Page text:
At least some readers are upset at the high prices magazine publishers are charging for iPad versions of their publications, while the publishers try to “see what the market will bear.” An AdAge article backs this up and goes on to state other reasons for the high prices:
Publishers might be offering more aggressive iPad subscription discounts if it weren’t for factors like the recent recession, said Terry Snow, CEO of Bonnier. “If this were 2005, you might find everyone a little more aggressive on single-copy prices and subscription prices,” he said. “It’s like, ‘Let’s be careful on our new venture not to price ourselves too low to have a business model.'”
Meanwhile, some good arguments have been made about why that price will be a lot lower.
So in my view, there are three main reasons we see the pricing we do:
- “OK boys, don’t blow it again. We screwed ourselves with free content on the web, it looks like people will pay for apps, let’s get us some of that revenue. Oh, and let’s start high because those nitwits will probably pay, and if they don’t we can drop it later. And advertising, well…”
- “We’ve made advertising on the web really suck – it’s ineffective, lives in ad ghettos, and most people ignore it except for the chain-smoking, lottery ticket buying, slots playing 0.01% who click on them. How can we have faith that our ad sales people will be able to articulate why in app ads are way better, better even than print, and should cost as much as print? And how do we stop marketers from measuring the effectiveness of their ads by, well, whatever they can measure, relevant or not? Better charge readers a lot in case advertising doesn’t work out.”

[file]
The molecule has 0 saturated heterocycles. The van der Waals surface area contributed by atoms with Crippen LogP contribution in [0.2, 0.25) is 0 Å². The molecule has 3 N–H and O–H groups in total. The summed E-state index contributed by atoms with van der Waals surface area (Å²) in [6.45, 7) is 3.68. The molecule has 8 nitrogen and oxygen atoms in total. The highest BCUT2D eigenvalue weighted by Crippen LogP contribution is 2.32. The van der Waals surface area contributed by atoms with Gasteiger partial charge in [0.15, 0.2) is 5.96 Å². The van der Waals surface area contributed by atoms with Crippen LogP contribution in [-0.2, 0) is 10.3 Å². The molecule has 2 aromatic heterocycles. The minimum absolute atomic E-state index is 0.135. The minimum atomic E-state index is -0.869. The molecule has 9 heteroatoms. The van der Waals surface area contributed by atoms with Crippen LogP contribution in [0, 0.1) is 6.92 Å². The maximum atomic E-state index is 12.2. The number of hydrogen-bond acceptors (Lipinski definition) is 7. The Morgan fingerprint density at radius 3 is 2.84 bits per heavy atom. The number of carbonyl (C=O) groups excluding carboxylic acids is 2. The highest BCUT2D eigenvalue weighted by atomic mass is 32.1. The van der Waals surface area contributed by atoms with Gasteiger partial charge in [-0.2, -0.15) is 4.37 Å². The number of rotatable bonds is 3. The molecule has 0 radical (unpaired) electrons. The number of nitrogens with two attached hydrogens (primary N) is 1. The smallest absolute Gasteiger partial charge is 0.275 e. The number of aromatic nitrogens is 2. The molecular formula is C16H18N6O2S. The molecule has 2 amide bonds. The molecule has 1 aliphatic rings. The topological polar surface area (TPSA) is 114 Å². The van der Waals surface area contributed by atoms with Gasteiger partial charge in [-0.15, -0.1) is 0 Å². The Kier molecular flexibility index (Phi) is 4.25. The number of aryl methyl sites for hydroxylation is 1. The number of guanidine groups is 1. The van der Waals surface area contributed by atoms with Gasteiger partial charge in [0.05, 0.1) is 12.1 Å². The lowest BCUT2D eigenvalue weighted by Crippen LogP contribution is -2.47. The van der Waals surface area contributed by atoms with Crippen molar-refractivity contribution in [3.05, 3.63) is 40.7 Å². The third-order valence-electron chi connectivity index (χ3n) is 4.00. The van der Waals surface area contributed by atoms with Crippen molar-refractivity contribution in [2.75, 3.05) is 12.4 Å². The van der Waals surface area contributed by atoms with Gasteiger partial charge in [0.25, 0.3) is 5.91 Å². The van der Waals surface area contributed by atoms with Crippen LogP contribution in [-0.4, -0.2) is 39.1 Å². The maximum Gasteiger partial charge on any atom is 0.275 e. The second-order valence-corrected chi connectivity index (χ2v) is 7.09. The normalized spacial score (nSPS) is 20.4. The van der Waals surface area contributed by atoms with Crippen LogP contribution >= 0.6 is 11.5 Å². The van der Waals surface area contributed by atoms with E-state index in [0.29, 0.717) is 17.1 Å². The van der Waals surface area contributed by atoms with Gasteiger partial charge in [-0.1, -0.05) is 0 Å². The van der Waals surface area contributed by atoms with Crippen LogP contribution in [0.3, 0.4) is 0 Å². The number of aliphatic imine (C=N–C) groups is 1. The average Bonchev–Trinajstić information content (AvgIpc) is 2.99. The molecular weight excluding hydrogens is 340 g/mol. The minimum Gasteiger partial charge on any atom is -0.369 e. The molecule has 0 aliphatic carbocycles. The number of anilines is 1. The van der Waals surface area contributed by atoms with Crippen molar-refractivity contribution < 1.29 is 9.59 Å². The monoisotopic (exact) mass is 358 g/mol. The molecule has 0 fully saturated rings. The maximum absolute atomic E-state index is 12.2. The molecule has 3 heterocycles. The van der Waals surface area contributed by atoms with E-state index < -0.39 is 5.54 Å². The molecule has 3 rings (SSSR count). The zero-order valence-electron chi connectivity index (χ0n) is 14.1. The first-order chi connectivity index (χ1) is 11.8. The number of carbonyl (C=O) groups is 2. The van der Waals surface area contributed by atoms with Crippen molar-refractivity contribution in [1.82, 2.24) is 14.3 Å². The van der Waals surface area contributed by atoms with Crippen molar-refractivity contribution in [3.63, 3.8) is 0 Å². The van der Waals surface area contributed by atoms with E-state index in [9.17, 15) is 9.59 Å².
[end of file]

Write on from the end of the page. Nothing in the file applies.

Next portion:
- “Man it takes a lot of resources to build one of these app things. Every time we do it it’s like starting from scratch. It’s really expensive – we better charge a lot.”
I’ll call the first reason price experimentation. It’s a good thing to do, as long as you don’t ruin your market by going too high, which we must be close to. I don’t know for certain that the third point is true, but reports would suggest that. The Wired app weighed in at 500 MB, perhaps largely because it’s a bunch of images. This is not sustainable. Publishers will have to create flexible templates that can be reused because otherwise yes, it’s going to cost a lot for each issue.
It’s the second point, though, where I think publishers are selling themselves, and the device, short. On the iPad, ads are exciting and glamorous again which also means they are way more effective than online. They can contain beautiful video and graphics, allow e-commerce in the ad, and provide an experience only dreamed of in print, much less online. The ABC has begun counting publishers’ apps as part of their print circulation, meaning that app ads are being priced like print ads – a very good thing. Ultimately, quality publishing is more dependent on advertising (or some other brand revenue source) than subscriptions. As I’ve said before, subscriptions are no silver bullet and while I think publishers should experiment with charging, they’d be better off spending most of their time redefining the advertising model.